DVRs submitting personal user information

Fans of digital video recorders that allow television viewers to skip commercials are most likely not going to be happy with TiVo, the leading manufacturer of such devices, declaring they will start their own user-targeted advertising. But even more questionable is that TiVo has said it plans to mine user info and sell the information to advertisers. Such an action would be an infringement of user privacy.

There are several DVR manufacturers. While TiVo is the market leader and their devices are included in such services as DirectTV, others, such as ReplayTV, are rapidly catching up.

According to the Los Angeles Times, a study conducted by Forrester Research suggests that while presently only 5 percent of television-viewing Americans own such devices, that number is likely to increase to 42 percent over the next five years.

Most of these devices allow for commercials to be skipped entirely or at least fast-forwarded through easily, a feature 92 percent of users utilize according to a recent study conducted by Forrester Research. It is therefore understandable that companies are looking for new and more effective ways to advertise their products.

The devices are so popular because they allow time-shifting of television programs by allowing users to record individual shows, or even entire seasons of shows, whenever they air, to be watched whenever the owner of the unit feels like it.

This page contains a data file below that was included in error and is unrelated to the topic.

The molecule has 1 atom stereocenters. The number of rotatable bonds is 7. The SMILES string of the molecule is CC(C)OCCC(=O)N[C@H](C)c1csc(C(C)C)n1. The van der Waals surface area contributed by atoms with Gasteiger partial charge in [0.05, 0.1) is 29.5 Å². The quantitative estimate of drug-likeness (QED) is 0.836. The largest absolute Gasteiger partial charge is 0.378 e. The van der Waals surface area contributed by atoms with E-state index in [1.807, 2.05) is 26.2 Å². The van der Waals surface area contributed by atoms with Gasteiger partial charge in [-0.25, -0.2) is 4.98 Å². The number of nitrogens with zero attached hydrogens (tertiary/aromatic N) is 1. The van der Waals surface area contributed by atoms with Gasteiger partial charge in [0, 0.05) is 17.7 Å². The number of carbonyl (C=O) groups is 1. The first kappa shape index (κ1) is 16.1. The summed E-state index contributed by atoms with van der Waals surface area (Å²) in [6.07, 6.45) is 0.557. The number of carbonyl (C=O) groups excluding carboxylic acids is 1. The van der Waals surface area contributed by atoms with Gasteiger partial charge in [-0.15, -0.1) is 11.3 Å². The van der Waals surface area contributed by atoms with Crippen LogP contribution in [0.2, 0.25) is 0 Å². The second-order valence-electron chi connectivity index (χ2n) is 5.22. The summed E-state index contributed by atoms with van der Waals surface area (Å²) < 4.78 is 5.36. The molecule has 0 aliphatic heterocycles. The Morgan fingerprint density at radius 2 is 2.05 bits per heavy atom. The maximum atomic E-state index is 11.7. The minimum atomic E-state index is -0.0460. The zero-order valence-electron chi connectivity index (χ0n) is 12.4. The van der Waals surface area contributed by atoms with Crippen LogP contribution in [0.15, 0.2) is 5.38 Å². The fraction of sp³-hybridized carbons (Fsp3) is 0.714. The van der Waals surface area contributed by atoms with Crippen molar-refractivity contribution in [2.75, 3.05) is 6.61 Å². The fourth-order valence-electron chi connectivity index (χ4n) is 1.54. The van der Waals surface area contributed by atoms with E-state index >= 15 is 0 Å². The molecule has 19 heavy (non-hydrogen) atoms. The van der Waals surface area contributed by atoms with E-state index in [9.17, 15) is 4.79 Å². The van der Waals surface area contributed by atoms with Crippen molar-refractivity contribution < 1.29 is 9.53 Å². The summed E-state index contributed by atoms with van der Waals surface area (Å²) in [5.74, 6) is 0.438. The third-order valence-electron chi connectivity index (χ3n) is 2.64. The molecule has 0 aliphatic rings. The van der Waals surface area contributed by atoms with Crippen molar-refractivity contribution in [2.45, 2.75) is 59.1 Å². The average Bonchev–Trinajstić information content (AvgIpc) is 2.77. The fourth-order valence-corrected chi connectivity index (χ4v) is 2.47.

This has the chance of revolutionizing television viewing habits, but since program data, including which parts of shows are fast-forwarded through or even which parts are watched repeatedly (such as the “wardrobe malfunction” during the Super Bowl halftime show) is sent back to the provider of the service, there is also the chance that information the owner of the unit might rather not share could be transmitted.

There are other ways of getting television shows. The increasing bandwidth readily available to Internet users — USF students being no exception — practically begs to be exploited. The most widely used method of illegally downloading shows is via a program called BitTorrent. Small files are uploaded to Web sites that then link to privately owned computers that share a particular file. It is virtually impossible to shut down such networks, as they do not rely on a singular server but rather an indefinite number of end users. According to a recent story by Reuters, such file sharing already accounts for 35 percent of all data traffic on the Internet.

Similar to the Recording Industry Association of America increasing the price of CDs to make up for illegal file sharing — a practice that further increased file sharing, as consumers are unwilling to pay the higher prices — DVR service providers run the risk of pushing consumers toward illegal methods and losing them as customers.